Maitre Serge Lifar sprang onto the raised platform and blew kisses to the small elite gathering of ballet lovers that had come to hear him. He was in England to attend a fund-raising reception in honor of the Diaghilev exhibit.
Wearing a blue shirt, a long, chunky gold chain, and an immaculate dark blue blazer with red lapel pin that marked him as a recipient of the French Legion of Honor, he launched into an animated 45 minutes of reminiscences of his life as a ballet dancer in the Ballets Russes years: ''I began in Russia in Kiev - with the most famous female dancer and teacher, Bronislava Nijinska - sister of Nijinsky. I discovered the five positions of the feet'' (he demonstrated with his hands) ''and plies'' (he jumped off his chair, and holding onto the back partition, upright and in control, his arm swooped out and he began the basic knee-bends). ''Then we had to marche - learn to walk. First to Chopin as a soldier not like this'' (he goose-stepped across the stage) ''not strolling along the streets. Non. Avec la grace,'' and he exaggerated a court walk, looking like an ostrich in slow motion.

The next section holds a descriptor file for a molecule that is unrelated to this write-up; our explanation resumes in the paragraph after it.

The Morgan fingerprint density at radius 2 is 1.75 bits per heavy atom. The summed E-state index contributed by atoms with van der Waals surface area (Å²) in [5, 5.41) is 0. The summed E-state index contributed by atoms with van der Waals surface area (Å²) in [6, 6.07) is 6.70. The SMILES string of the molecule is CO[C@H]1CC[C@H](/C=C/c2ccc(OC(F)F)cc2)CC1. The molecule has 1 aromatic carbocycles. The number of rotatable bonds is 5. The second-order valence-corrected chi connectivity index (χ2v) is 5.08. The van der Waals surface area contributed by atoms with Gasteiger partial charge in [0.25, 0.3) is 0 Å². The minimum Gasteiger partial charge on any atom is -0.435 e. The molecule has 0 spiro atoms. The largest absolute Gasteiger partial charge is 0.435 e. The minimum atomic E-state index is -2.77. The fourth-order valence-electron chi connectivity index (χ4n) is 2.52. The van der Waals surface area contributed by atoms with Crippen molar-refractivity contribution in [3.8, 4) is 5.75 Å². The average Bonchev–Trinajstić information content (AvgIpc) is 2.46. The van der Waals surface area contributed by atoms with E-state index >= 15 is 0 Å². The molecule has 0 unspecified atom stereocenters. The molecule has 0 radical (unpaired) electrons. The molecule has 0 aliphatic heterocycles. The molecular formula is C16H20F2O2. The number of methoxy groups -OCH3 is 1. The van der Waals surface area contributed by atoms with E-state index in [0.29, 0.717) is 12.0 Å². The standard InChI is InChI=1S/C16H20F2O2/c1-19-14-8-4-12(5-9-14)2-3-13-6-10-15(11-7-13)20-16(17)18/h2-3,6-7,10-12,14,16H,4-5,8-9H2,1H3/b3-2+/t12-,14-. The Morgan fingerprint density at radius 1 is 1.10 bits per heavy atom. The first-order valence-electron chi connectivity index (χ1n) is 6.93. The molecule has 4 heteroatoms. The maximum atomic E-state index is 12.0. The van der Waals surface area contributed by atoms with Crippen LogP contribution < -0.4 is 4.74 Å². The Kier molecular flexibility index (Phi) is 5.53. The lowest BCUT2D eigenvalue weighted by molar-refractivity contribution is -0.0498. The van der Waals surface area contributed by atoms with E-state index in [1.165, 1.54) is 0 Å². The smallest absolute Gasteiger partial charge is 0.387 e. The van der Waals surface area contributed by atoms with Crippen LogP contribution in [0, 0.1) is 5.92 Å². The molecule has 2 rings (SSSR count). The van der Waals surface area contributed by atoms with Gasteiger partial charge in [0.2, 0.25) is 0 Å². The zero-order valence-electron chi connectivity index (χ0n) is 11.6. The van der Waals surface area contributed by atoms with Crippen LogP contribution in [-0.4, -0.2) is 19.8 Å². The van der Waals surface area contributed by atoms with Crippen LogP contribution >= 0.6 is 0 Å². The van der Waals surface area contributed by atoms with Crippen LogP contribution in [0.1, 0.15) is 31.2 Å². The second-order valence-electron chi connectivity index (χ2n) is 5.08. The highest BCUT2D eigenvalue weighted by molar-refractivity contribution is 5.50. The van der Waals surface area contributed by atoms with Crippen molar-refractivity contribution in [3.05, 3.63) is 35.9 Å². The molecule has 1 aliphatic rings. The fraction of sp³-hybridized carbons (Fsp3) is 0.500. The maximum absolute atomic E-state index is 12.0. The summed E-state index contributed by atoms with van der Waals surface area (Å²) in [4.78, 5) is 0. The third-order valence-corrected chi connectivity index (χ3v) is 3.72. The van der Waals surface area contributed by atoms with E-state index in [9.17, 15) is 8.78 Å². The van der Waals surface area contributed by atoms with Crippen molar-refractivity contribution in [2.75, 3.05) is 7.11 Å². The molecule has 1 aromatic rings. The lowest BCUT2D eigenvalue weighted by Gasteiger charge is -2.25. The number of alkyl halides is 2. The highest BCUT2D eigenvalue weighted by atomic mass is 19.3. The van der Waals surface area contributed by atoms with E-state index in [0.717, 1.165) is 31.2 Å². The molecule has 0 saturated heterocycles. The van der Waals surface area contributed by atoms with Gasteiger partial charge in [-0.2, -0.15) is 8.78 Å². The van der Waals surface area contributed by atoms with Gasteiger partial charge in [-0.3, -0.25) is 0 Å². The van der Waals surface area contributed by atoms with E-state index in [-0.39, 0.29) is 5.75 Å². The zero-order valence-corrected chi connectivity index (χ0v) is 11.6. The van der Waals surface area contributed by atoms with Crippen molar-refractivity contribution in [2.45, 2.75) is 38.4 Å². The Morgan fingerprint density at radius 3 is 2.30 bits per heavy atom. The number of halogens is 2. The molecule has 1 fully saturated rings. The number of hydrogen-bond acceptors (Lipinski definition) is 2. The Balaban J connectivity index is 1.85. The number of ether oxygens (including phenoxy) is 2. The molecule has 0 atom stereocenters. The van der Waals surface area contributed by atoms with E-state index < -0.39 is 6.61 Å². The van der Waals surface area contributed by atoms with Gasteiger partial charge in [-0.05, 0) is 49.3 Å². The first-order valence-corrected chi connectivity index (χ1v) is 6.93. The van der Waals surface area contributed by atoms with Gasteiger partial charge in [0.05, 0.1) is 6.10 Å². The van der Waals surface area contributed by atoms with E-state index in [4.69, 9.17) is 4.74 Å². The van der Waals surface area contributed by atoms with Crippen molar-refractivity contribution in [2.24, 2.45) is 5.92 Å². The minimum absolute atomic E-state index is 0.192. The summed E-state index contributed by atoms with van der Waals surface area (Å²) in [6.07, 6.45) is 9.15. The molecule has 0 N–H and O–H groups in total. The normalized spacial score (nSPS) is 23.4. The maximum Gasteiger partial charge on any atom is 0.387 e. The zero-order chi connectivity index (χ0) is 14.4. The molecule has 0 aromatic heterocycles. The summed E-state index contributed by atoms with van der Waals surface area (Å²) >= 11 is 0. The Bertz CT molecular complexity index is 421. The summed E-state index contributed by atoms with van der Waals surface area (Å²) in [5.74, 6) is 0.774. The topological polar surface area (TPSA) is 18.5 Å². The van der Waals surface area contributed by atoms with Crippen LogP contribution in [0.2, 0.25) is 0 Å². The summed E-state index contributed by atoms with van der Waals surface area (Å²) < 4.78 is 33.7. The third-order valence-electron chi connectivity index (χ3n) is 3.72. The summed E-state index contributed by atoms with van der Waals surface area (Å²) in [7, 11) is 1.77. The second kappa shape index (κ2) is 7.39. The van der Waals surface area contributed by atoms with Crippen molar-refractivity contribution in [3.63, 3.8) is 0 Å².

''I had discovered 'grace.' And with it came flowing arm movements and all the reverences (he sunk into a low, stately bow) - et voila! I was dancing.''
Lifar's dancing took him from the early classes in Kiev to France and the Ballets Russes, becoming one of the outstanding dancers of his generation. Later , as ballet director and leading dancer of the Paris Opera ballet company, he choreographed many new ballets and brought the standard of ballet to new heights.
He was accused of collaborating with the Germans in World War II, preferring to keep the theater open and the company dancing rather than see his dream disband and disperse. He was ostracized for a few years and went down to Monte Carlo. He returned to Paris in 1947 and continued playing a vital role in the field of classical ballet by founding dance institutes, writing several books, and choreographing new ballets.
Serge Lifar is one of the few remaining links with the Diaghilev era; his influence and knowledge have laid the foundations for today's modern French ballet.